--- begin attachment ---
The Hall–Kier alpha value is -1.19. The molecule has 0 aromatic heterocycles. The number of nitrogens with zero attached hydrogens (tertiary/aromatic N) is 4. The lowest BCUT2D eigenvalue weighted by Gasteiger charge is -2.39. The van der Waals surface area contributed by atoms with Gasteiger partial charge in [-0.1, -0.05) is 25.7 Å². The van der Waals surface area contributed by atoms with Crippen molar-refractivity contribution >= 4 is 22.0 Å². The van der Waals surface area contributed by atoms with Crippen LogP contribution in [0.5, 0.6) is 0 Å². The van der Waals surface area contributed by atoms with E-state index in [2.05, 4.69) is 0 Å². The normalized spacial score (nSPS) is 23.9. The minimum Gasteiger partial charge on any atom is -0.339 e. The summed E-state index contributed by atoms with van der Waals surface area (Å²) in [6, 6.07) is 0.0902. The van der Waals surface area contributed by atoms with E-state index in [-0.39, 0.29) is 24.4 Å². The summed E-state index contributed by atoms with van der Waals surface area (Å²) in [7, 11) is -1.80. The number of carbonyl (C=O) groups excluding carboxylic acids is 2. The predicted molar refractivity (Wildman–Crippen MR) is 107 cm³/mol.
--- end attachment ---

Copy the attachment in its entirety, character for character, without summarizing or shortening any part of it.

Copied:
The Hall–Kier alpha value is -1.19. The molecule has 0 aromatic heterocycles. The number of nitrogens with zero attached hydrogens (tertiary/aromatic N) is 4. The lowest BCUT2D eigenvalue weighted by Gasteiger charge is -2.39. The van der Waals surface area contributed by atoms with Gasteiger partial charge in [-0.1, -0.05) is 25.7 Å². The van der Waals surface area contributed by atoms with Crippen molar-refractivity contribution >= 4 is 22.0 Å². The van der Waals surface area contributed by atoms with Crippen LogP contribution in [0.5, 0.6) is 0 Å². The van der Waals surface area contributed by atoms with E-state index in [2.05, 4.69) is 0 Å². The normalized spacial score (nSPS) is 23.9. The minimum Gasteiger partial charge on any atom is -0.339 e. The summed E-state index contributed by atoms with van der Waals surface area (Å²) in [6, 6.07) is 0.0902. The van der Waals surface area contributed by atoms with E-state index in [-0.39, 0.29) is 24.4 Å². The summed E-state index contributed by atoms with van der Waals surface area (Å²) in [7, 11) is -1.80. The number of carbonyl (C=O) groups excluding carboxylic acids is 2. The predicted molar refractivity (Wildman–Crippen MR) is 107 cm³/mol.